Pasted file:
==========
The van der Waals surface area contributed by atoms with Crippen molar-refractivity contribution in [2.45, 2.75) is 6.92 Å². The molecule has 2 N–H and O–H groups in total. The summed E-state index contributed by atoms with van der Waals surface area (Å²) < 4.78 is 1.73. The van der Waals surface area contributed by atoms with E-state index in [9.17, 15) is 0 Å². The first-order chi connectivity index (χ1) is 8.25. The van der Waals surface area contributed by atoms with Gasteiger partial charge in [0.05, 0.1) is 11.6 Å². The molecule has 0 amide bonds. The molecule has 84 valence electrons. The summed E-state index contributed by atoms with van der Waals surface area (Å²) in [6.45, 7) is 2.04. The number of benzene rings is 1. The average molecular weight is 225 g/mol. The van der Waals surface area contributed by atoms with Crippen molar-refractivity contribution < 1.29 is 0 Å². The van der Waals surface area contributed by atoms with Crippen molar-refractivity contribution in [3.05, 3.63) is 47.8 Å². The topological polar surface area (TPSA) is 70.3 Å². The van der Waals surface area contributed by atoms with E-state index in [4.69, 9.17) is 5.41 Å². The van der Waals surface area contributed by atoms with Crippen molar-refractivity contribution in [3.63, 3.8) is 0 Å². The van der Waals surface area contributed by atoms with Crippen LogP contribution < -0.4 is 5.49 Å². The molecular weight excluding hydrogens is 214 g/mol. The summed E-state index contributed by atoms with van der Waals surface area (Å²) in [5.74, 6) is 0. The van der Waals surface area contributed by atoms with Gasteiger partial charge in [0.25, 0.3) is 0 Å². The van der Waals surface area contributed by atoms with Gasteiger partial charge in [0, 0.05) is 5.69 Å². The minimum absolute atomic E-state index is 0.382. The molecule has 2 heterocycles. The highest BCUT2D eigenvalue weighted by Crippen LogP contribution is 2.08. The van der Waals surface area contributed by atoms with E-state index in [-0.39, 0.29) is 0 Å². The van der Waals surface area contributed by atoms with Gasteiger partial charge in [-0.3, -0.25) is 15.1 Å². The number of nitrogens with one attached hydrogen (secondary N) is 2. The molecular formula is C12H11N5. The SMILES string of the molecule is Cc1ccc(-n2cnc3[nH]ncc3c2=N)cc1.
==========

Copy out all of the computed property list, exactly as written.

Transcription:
The van der Waals surface area contributed by atoms with Crippen molar-refractivity contribution in [2.45, 2.75) is 6.92 Å². The molecule has 2 N–H and O–H groups in total. The summed E-state index contributed by atoms with van der Waals surface area (Å²) < 4.78 is 1.73. The van der Waals surface area contributed by atoms with E-state index in [9.17, 15) is 0 Å². The first-order chi connectivity index (χ1) is 8.25. The van der Waals surface area contributed by atoms with Gasteiger partial charge in [0.05, 0.1) is 11.6 Å². The molecule has 0 amide bonds. The molecule has 84 valence electrons. The summed E-state index contributed by atoms with van der Waals surface area (Å²) in [6.45, 7) is 2.04. The number of benzene rings is 1. The average molecular weight is 225 g/mol. The van der Waals surface area contributed by atoms with Crippen molar-refractivity contribution < 1.29 is 0 Å². The van der Waals surface area contributed by atoms with Crippen molar-refractivity contribution in [3.05, 3.63) is 47.8 Å². The topological polar surface area (TPSA) is 70.3 Å². The van der Waals surface area contributed by atoms with E-state index in [4.69, 9.17) is 5.41 Å². The van der Waals surface area contributed by atoms with Crippen molar-refractivity contribution in [3.63, 3.8) is 0 Å². The van der Waals surface area contributed by atoms with Crippen LogP contribution < -0.4 is 5.49 Å². The molecular weight excluding hydrogens is 214 g/mol. The summed E-state index contributed by atoms with van der Waals surface area (Å²) in [5.74, 6) is 0. The van der Waals surface area contributed by atoms with Gasteiger partial charge in [0.25, 0.3) is 0 Å². The van der Waals surface area contributed by atoms with Gasteiger partial charge in [0, 0.05) is 5.69 Å². The minimum absolute atomic E-state index is 0.382. The molecule has 2 heterocycles. The highest BCUT2D eigenvalue weighted by Crippen LogP contribution is 2.08. The van der Waals surface area contributed by atoms with E-state index in [-0.39, 0.29) is 0 Å². The van der Waals surface area contributed by atoms with Gasteiger partial charge in [-0.3, -0.25) is 15.1 Å². The number of nitrogens with one attached hydrogen (secondary N) is 2. The molecular formula is C12H11N5. The SMILES string of the molecule is Cc1ccc(-n2cnc3[nH]ncc3c2=N)cc1.